CloudSim and CloudSimEx [Part 3] – Delayed VM and Cloudlet actions

Introduction

Many CloudSim users have asked on the mailing lists how to submit/destroy a VM or a cloudlet with a delay. Unfortunately, this is not straightforward in CloudSim, and users have to develop a custom broker and override several methods to achieve this. This is far from trivial, as it involves launching and handling custom events and ensuring the internal state of the broker is consistent - e.g. all cloudlets of a terminated VM are killed.

That’s why CloudSimEx introduced a new broker DatacenterBrokerEX, which among other new features also supports dynamic provisioning and scheduling of VMs and cloudlets.

Prerequisites

I assume you’ve already worked through Part 1 of this series. If not, now is a good time to check it out – CloudSim and CloudSimEx [Part 1].

Some Code Please

To demonstrate how the delayed actions work, we modify CloudSimExample1, which simply creates a VM and schedules a cloudlet on it. Our modification starts the VM with a 2 seconds delay, and destroys it with a 500 secs delay. Also, we delay the cloudlet submission with 10 secs. The full code of the example can be found in the class DelayExample1. Below we will focus only on the usage of the functionalities.

First we need to use a broker of type DatacenterBrokerEX (or a subclass):

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DatacenterBrokerEX broker = new DatacenterBrokerEX("Broker", 1000);

Note that the new broker has an additional parameter called lifeLength. Standard CloudSim brokers are terminated whenever there are no more running cloudlets/jobs. If the simulated system becomes idle for a time period (i.e. no cloudlets are run) the broker and the simulation will be terminated! To overcome this issues DatacenterBrokerEX introduces this new parameter called lifeLength, and ensures that the simulation and the broker are not terminated before lifeLength seconds have passed, even if there are no running cloudlets. In the previous code we want the broker to be alive for lifeLength=1000 secs, even if there is an idle period.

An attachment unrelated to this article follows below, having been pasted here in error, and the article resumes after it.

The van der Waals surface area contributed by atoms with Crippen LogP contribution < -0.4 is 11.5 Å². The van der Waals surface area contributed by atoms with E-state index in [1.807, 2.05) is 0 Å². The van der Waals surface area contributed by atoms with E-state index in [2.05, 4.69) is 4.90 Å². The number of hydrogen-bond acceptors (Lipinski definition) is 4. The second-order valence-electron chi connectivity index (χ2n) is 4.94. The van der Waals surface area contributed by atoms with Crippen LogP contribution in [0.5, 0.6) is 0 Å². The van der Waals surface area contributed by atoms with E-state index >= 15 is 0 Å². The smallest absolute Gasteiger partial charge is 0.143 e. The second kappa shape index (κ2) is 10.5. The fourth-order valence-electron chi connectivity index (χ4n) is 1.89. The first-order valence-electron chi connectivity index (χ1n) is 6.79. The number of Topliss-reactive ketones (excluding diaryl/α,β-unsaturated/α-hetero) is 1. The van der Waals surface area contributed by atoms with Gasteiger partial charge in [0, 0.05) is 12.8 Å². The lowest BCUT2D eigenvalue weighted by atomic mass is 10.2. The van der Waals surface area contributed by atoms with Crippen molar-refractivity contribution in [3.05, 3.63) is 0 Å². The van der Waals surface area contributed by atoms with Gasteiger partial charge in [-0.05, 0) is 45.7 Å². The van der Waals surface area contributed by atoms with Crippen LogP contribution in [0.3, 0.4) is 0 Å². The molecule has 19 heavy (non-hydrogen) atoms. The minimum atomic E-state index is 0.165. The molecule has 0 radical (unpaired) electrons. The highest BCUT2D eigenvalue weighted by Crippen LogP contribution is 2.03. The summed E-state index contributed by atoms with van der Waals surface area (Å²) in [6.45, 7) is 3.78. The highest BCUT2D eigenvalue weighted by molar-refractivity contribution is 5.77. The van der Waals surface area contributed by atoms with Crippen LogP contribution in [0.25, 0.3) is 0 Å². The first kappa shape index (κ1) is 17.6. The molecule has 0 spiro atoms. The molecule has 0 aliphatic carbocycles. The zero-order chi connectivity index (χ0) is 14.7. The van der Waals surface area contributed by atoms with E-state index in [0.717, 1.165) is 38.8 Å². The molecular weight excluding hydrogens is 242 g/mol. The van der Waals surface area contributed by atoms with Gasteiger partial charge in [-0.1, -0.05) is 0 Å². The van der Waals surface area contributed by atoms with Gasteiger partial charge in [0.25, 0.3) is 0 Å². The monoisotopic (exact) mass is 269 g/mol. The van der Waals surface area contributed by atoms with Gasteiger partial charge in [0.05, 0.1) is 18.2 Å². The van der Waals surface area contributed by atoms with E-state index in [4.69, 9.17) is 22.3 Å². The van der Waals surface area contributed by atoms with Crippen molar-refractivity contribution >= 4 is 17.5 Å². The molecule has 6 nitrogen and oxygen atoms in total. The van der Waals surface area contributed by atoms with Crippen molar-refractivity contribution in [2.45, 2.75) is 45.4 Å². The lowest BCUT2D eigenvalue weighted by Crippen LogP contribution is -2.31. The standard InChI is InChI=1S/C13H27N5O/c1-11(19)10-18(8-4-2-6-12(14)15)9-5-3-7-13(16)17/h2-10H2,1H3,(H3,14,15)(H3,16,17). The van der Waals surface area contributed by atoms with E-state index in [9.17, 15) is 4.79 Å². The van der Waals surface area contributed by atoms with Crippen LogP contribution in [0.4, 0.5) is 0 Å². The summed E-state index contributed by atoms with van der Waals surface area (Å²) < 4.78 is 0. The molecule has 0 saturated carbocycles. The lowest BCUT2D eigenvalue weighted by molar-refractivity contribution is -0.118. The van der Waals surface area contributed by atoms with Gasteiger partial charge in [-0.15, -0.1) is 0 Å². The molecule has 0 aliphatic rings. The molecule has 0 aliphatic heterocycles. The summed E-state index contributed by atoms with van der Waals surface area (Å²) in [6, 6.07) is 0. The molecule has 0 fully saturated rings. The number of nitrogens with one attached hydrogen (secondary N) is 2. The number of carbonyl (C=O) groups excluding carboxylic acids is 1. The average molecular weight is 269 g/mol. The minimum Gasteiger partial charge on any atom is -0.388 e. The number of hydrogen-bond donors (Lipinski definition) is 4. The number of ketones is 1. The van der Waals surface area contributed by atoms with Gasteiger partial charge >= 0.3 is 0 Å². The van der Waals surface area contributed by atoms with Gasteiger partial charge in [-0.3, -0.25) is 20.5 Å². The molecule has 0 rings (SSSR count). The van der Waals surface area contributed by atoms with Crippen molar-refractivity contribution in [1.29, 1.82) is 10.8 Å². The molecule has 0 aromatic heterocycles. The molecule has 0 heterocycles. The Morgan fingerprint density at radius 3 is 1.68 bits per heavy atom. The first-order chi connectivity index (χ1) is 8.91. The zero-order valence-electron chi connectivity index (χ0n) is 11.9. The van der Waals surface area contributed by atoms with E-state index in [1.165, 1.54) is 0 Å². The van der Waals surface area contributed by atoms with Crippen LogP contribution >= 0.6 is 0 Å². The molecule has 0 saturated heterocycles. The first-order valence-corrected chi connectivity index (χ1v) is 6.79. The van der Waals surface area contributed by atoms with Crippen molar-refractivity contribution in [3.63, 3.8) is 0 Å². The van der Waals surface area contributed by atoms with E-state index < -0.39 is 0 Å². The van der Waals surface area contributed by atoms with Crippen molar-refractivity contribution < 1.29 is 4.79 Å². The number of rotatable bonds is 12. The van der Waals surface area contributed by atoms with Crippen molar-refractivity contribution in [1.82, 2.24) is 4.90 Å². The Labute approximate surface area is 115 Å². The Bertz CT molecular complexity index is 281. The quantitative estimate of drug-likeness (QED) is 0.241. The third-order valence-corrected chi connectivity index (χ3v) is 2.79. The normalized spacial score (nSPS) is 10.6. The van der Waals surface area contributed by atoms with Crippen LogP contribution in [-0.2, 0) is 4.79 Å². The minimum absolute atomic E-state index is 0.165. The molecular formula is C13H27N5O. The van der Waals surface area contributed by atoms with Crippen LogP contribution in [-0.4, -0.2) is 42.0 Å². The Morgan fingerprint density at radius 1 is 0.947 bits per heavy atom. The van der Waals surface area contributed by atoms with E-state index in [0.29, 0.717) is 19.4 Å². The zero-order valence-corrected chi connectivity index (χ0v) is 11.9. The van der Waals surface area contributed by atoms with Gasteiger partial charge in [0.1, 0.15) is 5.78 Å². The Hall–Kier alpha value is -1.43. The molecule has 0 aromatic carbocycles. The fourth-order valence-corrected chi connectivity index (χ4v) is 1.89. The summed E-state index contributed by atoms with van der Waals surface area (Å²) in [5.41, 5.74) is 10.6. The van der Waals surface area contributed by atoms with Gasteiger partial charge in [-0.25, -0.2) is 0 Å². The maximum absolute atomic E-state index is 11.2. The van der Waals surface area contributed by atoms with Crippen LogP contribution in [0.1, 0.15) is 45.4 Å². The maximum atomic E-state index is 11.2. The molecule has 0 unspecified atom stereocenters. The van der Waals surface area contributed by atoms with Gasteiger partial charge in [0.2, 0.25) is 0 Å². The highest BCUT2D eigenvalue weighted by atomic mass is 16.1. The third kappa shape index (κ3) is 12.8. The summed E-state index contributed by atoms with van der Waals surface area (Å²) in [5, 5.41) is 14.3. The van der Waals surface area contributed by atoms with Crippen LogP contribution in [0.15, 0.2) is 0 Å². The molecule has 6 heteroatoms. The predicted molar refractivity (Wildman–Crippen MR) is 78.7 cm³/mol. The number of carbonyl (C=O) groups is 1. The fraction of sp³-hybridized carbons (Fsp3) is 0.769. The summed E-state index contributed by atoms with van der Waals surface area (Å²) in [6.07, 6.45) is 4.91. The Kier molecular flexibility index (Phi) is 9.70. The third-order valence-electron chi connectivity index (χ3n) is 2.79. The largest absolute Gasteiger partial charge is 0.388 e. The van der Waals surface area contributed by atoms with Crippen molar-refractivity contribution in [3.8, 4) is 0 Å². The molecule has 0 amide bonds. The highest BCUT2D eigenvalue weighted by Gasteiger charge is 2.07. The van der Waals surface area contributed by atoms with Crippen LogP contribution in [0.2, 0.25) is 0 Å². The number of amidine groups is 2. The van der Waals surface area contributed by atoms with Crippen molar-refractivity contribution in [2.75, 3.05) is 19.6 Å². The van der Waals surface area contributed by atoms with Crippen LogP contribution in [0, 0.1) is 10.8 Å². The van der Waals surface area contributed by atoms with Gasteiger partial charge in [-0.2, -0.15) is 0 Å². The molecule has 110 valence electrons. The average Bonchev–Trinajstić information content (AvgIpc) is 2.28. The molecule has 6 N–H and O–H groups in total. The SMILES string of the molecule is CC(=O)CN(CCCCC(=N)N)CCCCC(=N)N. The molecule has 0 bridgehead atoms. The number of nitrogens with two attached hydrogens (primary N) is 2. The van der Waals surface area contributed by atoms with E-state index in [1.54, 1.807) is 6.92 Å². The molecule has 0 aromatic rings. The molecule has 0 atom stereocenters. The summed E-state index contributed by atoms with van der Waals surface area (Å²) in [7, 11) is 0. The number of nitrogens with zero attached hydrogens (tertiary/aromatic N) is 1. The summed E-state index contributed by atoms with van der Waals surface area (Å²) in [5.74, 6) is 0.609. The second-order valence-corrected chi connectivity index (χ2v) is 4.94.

After creating the broker, we can go on to instantiate the VM and the clouldlet, as we would in a typical CloudSim program. The interesting part is the creation and destruction of VMs with a delay:

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// submit vm to the broker after 2 seconds
broker.createVmsAfter(Arrays.asList(vm), 2);
// destroy VM after 500 seconds
broker.destroyVMsAfter(Arrays.asList(vm), 500);

The above code will submit the VM 2 seconds afterwards, and will terminate it 500 secs later. Analogously, the following code will submit the cloudlet with a delay of 10 secs:

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broker.submitCloudletList(Arrays.asList(cloudlet), 10);

If we look at the standard output of CloudSim, we can verify that:

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2.0: Broker: Trying to Create VM #0 in Datacenter_0
2.1: Broker: VM #0 has been created in Datacenter #2, Host #0
10.0: Broker: Sending cloudlet 0 to VM #0
410.0: Broker: Cloudlet 0 received
500.0: Broker: Trying to Destroy VM #0 in Datacenter_0
500.0: Broker: VM #0 has been destroyed in Datacenter #2

Moreover, if we schedule the termination of the VM before the completion of the cloudlet, its status will be set appropriately to Cloudlet.FAILED_RESOURCE_UNAVAILABLE.

Use Cases

So how is this useful? Well, it allows us to easily define execution scenarios in advance before the simulation start. We can predefine that the workload (i.e. cloudlets) will occur at a given time to test an autostaling policy, or that VMs will fail at specific times to test fail over policies. And most importantly we can do this with just a few lines of code.

DatacenterBrokerEX and its subclasses have other useful features as well, so stay tuned for future posts!

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